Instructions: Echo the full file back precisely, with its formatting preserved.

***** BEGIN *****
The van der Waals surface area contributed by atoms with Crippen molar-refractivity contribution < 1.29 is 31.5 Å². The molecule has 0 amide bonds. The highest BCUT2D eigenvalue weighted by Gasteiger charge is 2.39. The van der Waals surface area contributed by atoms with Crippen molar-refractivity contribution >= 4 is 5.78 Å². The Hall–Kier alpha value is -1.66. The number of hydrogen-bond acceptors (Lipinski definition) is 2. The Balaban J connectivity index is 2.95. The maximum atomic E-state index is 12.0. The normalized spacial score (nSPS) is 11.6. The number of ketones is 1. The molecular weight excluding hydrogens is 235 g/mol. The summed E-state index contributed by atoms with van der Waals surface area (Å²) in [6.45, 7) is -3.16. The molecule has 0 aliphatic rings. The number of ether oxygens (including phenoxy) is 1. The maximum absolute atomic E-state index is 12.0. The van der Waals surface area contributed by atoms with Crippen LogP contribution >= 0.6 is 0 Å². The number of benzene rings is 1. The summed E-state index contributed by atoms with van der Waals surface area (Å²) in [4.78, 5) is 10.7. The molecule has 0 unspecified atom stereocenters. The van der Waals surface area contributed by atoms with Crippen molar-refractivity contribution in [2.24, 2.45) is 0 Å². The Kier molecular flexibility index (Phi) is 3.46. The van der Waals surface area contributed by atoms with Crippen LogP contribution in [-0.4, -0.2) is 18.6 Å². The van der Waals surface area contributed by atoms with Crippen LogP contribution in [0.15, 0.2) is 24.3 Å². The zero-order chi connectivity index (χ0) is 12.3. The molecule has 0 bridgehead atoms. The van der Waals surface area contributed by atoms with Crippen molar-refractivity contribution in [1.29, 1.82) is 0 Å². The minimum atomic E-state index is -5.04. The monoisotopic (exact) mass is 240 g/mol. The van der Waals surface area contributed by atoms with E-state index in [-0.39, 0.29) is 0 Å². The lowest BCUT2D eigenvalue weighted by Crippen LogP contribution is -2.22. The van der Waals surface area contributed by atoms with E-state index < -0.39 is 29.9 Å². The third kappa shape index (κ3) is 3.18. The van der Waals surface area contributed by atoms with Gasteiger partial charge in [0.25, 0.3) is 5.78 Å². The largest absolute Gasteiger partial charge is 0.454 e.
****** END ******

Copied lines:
The van der Waals surface area contributed by atoms with Crippen molar-refractivity contribution < 1.29 is 31.5 Å². The molecule has 0 amide bonds. The highest BCUT2D eigenvalue weighted by Gasteiger charge is 2.39. The van der Waals surface area contributed by atoms with Crippen molar-refractivity contribution >= 4 is 5.78 Å². The Hall–Kier alpha value is -1.66. The number of hydrogen-bond acceptors (Lipinski definition) is 2. The Balaban J connectivity index is 2.95. The maximum atomic E-state index is 12.0. The normalized spacial score (nSPS) is 11.6. The number of ketones is 1. The molecular weight excluding hydrogens is 235 g/mol. The summed E-state index contributed by atoms with van der Waals surface area (Å²) in [6.45, 7) is -3.16. The molecule has 0 aliphatic rings. The number of ether oxygens (including phenoxy) is 1. The maximum absolute atomic E-state index is 12.0. The van der Waals surface area contributed by atoms with Crippen LogP contribution >= 0.6 is 0 Å². The number of benzene rings is 1. The summed E-state index contributed by atoms with van der Waals surface area (Å²) in [4.78, 5) is 10.7. The molecule has 0 unspecified atom stereocenters. The van der Waals surface area contributed by atoms with Crippen molar-refractivity contribution in [2.24, 2.45) is 0 Å². The Kier molecular flexibility index (Phi) is 3.46. The van der Waals surface area contributed by atoms with Crippen LogP contribution in [-0.4, -0.2) is 18.6 Å². The van der Waals surface area contributed by atoms with Crippen LogP contribution in [0.15, 0.2) is 24.3 Å². The zero-order chi connectivity index (χ0) is 12.3. The molecule has 0 bridgehead atoms. The van der Waals surface area contributed by atoms with Crippen molar-refractivity contribution in [1.29, 1.82) is 0 Å². The minimum atomic E-state index is -5.04. The monoisotopic (exact) mass is 240 g/mol. The van der Waals surface area contributed by atoms with E-state index in [-0.39, 0.29) is 0 Å². The lowest BCUT2D eigenvalue weighted by Crippen LogP contribution is -2.22. The van der Waals surface area contributed by atoms with E-state index < -0.39 is 29.9 Å². The third kappa shape index (κ3) is 3.18. The van der Waals surface area contributed by atoms with Gasteiger partial charge in [0.25, 0.3) is 5.78 Å². The largest absolute Gasteiger partial charge is 0.454 e.